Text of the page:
Terror, US Rebuff & Resurgent Kurds – Turkey's Missteps Come Home to Roost

© AP Photo / Cagdas ErdoganProtesters run after they threw a petrol bomb against a Turkish police water cannon during clashes in Istanbul, Sunday, Feb. 14, 2016, between police forces and people protesting against security operations against Kurdish rebels in southeastern Turkey
Protesters run after they threw a petrol bomb against a Turkish police water cannon during clashes in Istanbul, Sunday, Feb. 14, 2016, between police forces and people protesting against security operations against Kurdish rebels in southeastern Turkey - Sputnik International
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The Turkish government's current woes are the result of a series of mistakes, which have recently included the shooting down of Russia's Su-24 bomber and demands that the US back its position against the Kurds, the Washington Post recounted on Saturday.

Turkish President's son Bilal Erdogan leaves a polling station in Istanbul on November 1, 2015 after casting his vote for Turkey's legislative - Sputnik International
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Recep Tayyip Erdogan and his government are facing a multitude of problems and have isolated Turkey internationally by believing their own hubris about Ankara's influence, the Washington Post (WP) wrote on Saturday.

The country is facing economic depression, terrorist attacks, a failure of its Syrian policy and a rebuff from Washington after demanding that the US back its campaign against the Syrian Kurdish YPG, one of the most effective fighting forces against Daesh, wrote author Liz Sly.

In addition, Erdogan has sought unsuccessfully to revive pressure on the United States to agree to long-standing Turkish proposals for the creation of a safe zone in northern Syria.

"Erdogan has mismanaged foreign policy because of hubris," Henri Barkey, a Turkey expert at the Wilson Center in Washington, told WP.

"He was overconfident in 2010 that Turkey was the darling of the world, and that went to his head. There are setbacks that are not of his doing, but how he managed those setbacks are his doing." 

© AP Photo / Lefteris PitarakisIn this photo taken from the Turkish side of the border between Turkey and Syria, in Akcakale, southeastern Turkey, a Turkish soldier on an armoured personnel carrier watches as in the background a flag of the Kurdish People's Protection Units, or YPG, is raised over the city of Tal Abyad, Syria, Tuesday, June 16, 2015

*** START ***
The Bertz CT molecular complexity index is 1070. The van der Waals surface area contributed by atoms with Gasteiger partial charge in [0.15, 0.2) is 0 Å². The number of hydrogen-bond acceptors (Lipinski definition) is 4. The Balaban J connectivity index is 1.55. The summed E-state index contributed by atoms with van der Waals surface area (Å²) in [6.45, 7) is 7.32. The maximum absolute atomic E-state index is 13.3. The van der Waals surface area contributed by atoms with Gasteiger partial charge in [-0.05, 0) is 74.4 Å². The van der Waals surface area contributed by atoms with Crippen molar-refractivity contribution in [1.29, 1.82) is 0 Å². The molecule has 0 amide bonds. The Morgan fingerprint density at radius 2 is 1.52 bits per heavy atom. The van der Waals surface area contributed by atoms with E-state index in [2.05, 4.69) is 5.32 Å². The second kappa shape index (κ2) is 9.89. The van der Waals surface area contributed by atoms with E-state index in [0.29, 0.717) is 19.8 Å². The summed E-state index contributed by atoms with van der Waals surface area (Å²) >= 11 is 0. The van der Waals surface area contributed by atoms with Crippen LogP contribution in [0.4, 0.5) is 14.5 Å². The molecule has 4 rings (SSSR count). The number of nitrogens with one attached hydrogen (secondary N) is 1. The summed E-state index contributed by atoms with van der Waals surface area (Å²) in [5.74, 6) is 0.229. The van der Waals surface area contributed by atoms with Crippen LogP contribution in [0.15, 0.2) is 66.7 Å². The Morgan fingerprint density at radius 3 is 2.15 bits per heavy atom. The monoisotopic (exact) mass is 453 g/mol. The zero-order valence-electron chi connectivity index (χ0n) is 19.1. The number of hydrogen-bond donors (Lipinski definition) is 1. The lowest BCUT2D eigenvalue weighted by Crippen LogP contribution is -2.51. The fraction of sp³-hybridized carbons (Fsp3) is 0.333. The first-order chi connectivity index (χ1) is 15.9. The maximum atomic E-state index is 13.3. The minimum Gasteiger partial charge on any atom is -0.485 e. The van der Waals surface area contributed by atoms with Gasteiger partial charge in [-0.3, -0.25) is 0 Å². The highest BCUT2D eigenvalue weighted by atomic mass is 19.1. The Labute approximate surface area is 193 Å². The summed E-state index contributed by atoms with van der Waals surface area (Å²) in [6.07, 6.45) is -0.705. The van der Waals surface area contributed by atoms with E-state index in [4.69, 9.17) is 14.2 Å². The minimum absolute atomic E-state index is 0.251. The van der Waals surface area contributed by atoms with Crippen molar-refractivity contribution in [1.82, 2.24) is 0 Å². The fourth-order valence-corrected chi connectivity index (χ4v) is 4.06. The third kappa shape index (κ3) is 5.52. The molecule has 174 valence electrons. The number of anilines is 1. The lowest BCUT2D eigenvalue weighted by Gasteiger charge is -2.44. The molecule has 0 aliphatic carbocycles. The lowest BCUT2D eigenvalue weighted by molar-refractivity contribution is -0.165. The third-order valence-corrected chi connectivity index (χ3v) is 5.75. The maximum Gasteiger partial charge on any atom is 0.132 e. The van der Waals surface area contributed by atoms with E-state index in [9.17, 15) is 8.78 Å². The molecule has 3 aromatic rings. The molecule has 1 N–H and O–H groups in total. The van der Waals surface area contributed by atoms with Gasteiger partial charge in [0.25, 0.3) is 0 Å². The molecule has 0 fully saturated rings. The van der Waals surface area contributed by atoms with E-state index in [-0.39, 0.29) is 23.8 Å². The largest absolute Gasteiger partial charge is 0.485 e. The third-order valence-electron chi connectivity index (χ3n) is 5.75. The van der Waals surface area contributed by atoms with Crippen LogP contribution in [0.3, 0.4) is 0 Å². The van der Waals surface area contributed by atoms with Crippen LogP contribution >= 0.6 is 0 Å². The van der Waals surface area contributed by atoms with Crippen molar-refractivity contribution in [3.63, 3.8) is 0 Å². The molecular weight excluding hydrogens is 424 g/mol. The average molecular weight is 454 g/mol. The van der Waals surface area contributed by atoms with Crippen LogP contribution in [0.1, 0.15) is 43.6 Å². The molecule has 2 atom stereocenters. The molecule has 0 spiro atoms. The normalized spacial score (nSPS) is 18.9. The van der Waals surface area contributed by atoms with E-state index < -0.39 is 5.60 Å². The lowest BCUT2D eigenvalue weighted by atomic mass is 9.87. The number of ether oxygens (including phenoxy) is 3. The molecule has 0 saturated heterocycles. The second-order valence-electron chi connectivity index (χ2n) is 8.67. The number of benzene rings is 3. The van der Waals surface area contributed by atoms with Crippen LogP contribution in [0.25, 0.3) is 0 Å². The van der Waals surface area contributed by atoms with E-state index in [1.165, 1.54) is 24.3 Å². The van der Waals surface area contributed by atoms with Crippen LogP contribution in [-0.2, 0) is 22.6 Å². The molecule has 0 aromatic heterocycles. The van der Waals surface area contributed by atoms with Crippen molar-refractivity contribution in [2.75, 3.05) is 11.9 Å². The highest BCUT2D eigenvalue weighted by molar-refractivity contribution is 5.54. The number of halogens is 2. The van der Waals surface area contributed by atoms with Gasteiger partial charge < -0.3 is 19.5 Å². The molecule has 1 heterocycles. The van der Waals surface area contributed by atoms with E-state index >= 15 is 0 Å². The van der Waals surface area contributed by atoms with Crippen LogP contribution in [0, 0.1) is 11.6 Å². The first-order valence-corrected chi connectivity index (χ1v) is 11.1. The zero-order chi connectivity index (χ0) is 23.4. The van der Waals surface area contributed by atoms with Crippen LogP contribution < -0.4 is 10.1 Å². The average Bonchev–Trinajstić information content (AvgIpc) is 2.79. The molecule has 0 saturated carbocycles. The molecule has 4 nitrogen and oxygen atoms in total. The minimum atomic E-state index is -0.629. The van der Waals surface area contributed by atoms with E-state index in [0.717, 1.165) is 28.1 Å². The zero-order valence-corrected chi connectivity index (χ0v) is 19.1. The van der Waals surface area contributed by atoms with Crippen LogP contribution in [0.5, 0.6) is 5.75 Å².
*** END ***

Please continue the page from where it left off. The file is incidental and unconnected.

In this photo taken from the Turkish side of the border between Turkey and Syria, in Akcakale, southeastern Turkey, a Turkish soldier on an armoured personnel carrier watches as in the background a flag of the Kurdish People's Protection Units, or YPG, is raised over the city of Tal Abyad, Syria, Tuesday, June 16, 2015 - Sputnik International
In this photo taken from the Turkish side of the border between Turkey and Syria, in Akcakale, southeastern Turkey, a Turkish soldier on an armoured personnel carrier watches as in the background a flag of the Kurdish People's Protection Units, or YPG, is raised over the city of Tal Abyad, Syria, Tuesday, June 16, 2015
Those setbacks include the US' waning influence in the Middle East, and the increased influence of Russia. The downing of Russia's Su-24 bomber was a "major miscalculation" that damaged relations with Moscow and resulted in sanctions targeting Turkish goods, transportation and tourism, Sly wrote.

Threats by the Turkish president to send troops in Syria "would risk a confrontation with Russia that Turkey would almost certainly lose," wrote the author.

Turkey's President Recep Tayyip Erdogan. - Sputnik International
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The Turkish army is at war with PKK militants in towns in its southeast after a two year ceasefire collapsed last year, and "blowback from the Syrian war in the form of a string of suicide bombings in Istanbul and Ankara, most recently on Wednesday, has brought fear to Turkish streets and dampened the vital tourist industry." 

However, Erdogan has put himself in a difficult position, Gokhan Bacik, professor of international relations at Ankara’s Ipek University, said.

"I’m not saying that Turkey has lost its mind and is poised for war, but the posture in Ankara is very strange and could lead to surprises," he said, and warned that "Turkey is facing a multifaceted catastrophe."

"This is a country that has often had problems in the past, but the scale of what is happening now is beyond Turkey’s capacity for digestion."

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